“The Story of an Hour” by Kate Chopin

Topics: Edgar Allan Poe, Virginia Eliza Clemm Poe, Annabel Lee Pages: 5 (1605 words) Published: March 26, 2012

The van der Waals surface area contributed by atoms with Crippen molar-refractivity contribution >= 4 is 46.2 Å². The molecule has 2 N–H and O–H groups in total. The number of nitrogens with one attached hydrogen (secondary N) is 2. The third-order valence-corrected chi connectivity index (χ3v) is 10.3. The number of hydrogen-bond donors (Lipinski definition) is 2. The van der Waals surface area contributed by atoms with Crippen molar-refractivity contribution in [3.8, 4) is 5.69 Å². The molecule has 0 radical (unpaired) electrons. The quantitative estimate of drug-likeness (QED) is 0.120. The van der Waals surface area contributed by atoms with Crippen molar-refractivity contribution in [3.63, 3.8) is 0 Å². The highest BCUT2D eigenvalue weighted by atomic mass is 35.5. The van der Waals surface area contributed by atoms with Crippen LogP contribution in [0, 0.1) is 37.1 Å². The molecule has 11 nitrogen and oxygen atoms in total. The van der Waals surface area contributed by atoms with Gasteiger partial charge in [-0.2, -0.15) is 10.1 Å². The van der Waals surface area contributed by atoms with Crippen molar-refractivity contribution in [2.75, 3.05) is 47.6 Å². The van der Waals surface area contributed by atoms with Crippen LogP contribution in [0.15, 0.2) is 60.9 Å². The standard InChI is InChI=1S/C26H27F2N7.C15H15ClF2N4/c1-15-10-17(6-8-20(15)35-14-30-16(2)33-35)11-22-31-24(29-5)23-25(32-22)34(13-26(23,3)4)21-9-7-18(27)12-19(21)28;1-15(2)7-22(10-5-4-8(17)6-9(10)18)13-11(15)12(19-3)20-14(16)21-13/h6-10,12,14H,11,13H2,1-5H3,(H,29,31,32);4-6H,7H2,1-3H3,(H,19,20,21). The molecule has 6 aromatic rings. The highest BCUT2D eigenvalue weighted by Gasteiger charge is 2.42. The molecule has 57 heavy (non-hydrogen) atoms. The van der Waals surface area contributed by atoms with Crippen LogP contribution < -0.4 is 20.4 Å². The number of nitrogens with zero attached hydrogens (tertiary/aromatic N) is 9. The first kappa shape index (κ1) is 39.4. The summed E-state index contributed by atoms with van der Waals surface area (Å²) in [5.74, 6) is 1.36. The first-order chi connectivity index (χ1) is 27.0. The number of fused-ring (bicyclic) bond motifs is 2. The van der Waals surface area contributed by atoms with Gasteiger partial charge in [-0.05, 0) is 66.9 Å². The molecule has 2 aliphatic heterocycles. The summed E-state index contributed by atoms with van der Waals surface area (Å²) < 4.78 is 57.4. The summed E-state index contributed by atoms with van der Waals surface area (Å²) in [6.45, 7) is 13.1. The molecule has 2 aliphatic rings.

I chose to study the symbolism in “The Story of an Hour” by Kate Chopin. The textbook defines symbol as “Symbol: in literature, a person, place, or thing that suggests more than its literal meaning.” P. 225. There are actually two different symbols in this story to me, one is Louise’s heart trouble and the other is the open window. This story just goes to show you what can happen in an hour of someone’s life. The first symbol is the story is Louise’s heart issues. The heart trouble that Louise suffers from is a physical and symbolic illness that shows her uncertainty in her marriage and unhappiness with her lack of freedom. That Louise suffers from heart issues is one of the first things that we learn about her in the story. “Knowing that Mrs. Mallard was afflicted with a heart trouble, great care was taken to break to her as gently as possible the news of her husband's death.” (Chopin 168) That is why everyone is so scared to tell her about Brently’s death, especially her sister Josephine. They think that she will have a heart attack or other issues and die on them. Louise is a lot tougher than some of the people give her credit for because she does not have heart problems when they deliver the news, she just gets upset and cries. Once Louise gets over being upset, she starts getting excited and her heart starts beating fast. “Her pulses beat fast, and the coursing blood warmed and relaxed every inch of her body.” (Chopin 169). This gives her a feeling of being alive. She comes to the realization that she is free to do what she wants to do without her husband there to stop her. She goes down the stairs after realizing that she is free and her heart is happy about it. As Louise descends the stairs, who opens the door but her husband, Brently, the husband that she was just told was dead. That would be a great shock to anyone. She dies on the spot from a broken heart, not from being happy that her husband is still alive but from being sad that he was alive. “When the doctors came they said she had died of heart disease-of joy that kills.”(Chopin 170). It was the opposite. She was so upset because she lost her freedom. The doctor’s conclusion that she’d died from great joy was ironic because it had been the loss of joy that had actually killed her. Louise seems to have died of a broken heart, caused by the sudden loss of her much-loved and wanted independence. The second symbol is the open window or even the new life of spring. The open window gives Louise so much hope and joy for her future, even if she is alone. There will not be anybody to make demands on her time or her, to stop her from doing what she wants to do. “Spring days, and summer days, and all sorts of days that would be her own. She breathed a quick prayer that life might be long. It was only yesterday she has thought with a shutter that life might be long.” (Chopin 170). The open window represents the freedom and opportunities that await her after her husband has died. She is getting a new beginning, like a new Spring day. Louise is getting so excited as she realizes there is so much more to life than her marriage. She wants to go out and live. Louise can see treetops, blue sky and fluffy clouds from her window in her room. “There was patches of blue sky showing here and there through the clouds that had met and piled one above the other in the west facing her window.” (Chopin 169). She hears people talking, birds singing and even smells a rainstorm in the air. All of these experiences are bringing her a new sense of joy and elation. Once she fully indulges in this excitement, she feels that the open window is providing her with life itself, something she didn’t seem to have before. The open window provides a clear, bright view into the distance and Louise’s own bright future, which is now unobstructed by her husband’s demands. So, it is not a surprise that once she turns away from the window to go start living her...
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